King Lear, the Weird and the Uncertainty Principle

June 20, 2024
Scene from Shakespeare’s tragedy King Lear. Wood engraving after a paintig, by August von Heckel (German painter, 1824 – 1883), published in 1873. ZU_09/Getty Images

Trying to make choices sometimes can reflect

what quantum physicists ascribe to particles and waves, called weirdness,

the inability of observers to detect

simultaneously position and momentum, the cause of what I label Learedness,

a problem that affected Lear when making

a choice between three daughters, physically comparable to that between weird particles,

whosevery observation leads to the mistaking

of their precise position and momentum—-as per Heisenberg’s scientifically uncertain articles.

Einstein, who defined the particlesof light,

did not approve of Heisenberg’s suggestion, and Lear also surely realized

that making choices gives no one the right

to feel that what we see as right is right: uncertainty should be most highly prized.

I’d like to add the rabbis to the people who

gave their approval to uncertainty, recordingin the Talmud views

considered by them to be wrong, as if they knew

that Heisenberg with his proof of uncertainty provided a principle thought kosher by most Jews.

In “Escape from Shadow Physics’ Review: Quantum Weirdness,” WSJ, 6/14/24,Andrew Crumey, reviewingEscape from Shadow Physics: The Quest to End the Dark Ages of Quantum Theoryby Ada Forrest Kay, writes:

In 2005 two French scientists discovered something about oil droplets that had potential implications far beyond the realms of engineering. Yves Couder and Emmanuel Fort of the École Normale Supérieure in Paris were experimenting with a small bath of silicone oil, to which they added further tiny droplets. They wanted to see if they could make the droplets stick to the surface, rather than be absorbed into the fluid. By accident they found that one way to achieve this was to hold the container in their hands rather than fix it to a table. They realized that vibration was the trick—that as a result the droplets would bounce imperceptibly on microscopic surface ripples. Using machinery rather than shaky hands, the physicists made these bouncing droplets move in controlled ways, remaining perfectly intact while riding the waves.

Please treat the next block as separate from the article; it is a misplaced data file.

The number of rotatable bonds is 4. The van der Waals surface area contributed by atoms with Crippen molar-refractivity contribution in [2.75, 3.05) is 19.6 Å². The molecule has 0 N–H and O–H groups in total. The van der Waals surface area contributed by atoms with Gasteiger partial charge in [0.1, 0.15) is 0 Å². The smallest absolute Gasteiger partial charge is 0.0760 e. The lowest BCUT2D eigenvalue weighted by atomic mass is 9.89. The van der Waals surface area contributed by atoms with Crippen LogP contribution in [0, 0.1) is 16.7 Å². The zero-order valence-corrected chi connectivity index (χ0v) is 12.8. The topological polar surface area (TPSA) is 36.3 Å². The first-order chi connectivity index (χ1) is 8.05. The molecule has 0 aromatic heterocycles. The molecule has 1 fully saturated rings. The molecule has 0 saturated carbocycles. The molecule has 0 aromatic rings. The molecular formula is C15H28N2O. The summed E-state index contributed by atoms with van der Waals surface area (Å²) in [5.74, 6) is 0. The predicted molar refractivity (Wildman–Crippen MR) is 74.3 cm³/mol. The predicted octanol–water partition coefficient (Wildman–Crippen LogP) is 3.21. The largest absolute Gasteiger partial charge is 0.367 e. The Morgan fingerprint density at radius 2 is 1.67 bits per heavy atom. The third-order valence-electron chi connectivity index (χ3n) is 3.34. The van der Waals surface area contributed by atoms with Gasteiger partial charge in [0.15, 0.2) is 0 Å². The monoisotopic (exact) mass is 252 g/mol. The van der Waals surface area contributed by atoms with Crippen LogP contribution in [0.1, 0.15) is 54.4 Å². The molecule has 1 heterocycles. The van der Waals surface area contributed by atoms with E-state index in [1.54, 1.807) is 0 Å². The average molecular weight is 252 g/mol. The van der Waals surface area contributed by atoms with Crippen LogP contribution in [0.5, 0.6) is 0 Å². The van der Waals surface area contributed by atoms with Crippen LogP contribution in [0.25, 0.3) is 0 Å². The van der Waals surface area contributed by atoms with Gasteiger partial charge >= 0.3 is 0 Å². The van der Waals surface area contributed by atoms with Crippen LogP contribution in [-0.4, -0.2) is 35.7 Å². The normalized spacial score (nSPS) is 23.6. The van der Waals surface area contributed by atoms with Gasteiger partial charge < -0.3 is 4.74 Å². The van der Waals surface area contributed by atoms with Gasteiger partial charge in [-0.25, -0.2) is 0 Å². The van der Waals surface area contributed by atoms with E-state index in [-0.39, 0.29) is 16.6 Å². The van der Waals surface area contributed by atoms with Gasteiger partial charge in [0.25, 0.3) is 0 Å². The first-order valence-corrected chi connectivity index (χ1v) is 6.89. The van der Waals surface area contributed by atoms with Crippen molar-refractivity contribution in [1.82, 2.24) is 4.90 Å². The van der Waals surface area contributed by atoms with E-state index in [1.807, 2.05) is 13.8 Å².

Physicists have wondered whether the same principle applies to light: whether light is, in fact, made of particles, guided by waves. The idea was first suggested in 1927 by Louis de Broglie, a French physicist, and in a different way in 1952 by David Bohm, an American physicist. Known as pilot-wave theory, it was firmly rejected by mainstream quantum physicists such as Niels Bohr and Werner Heisenberg, and by the time Bohm died in 1992 the idea had few followers left.

Couder and Mr. Fort’s discovery changed that, creating intense interest in what came to be called hydrodynamic quantum analogs. In “Escape From Shadow Physics: The Quest to End the Dark Ages of Quantum Theory,” Adam Forrest Kay, a postdoctoral research associate in mathematics at MIT, eloquently explains the history behind hydrodynamic quantum analogs.

In the 19th century, Mr. Kay tells us, light was understood to consist solely of waves, like sound. Red light was low frequency, blue light was high. Then in 1905 Albert Einstein argued that, rather than being a continuous stream, light flowed in discrete bursts of what were effectively particles. All had the same speed, but particles of blue light would have greater momentum than red ones. This was verified in a 1922 experiment, and the particles were called photons.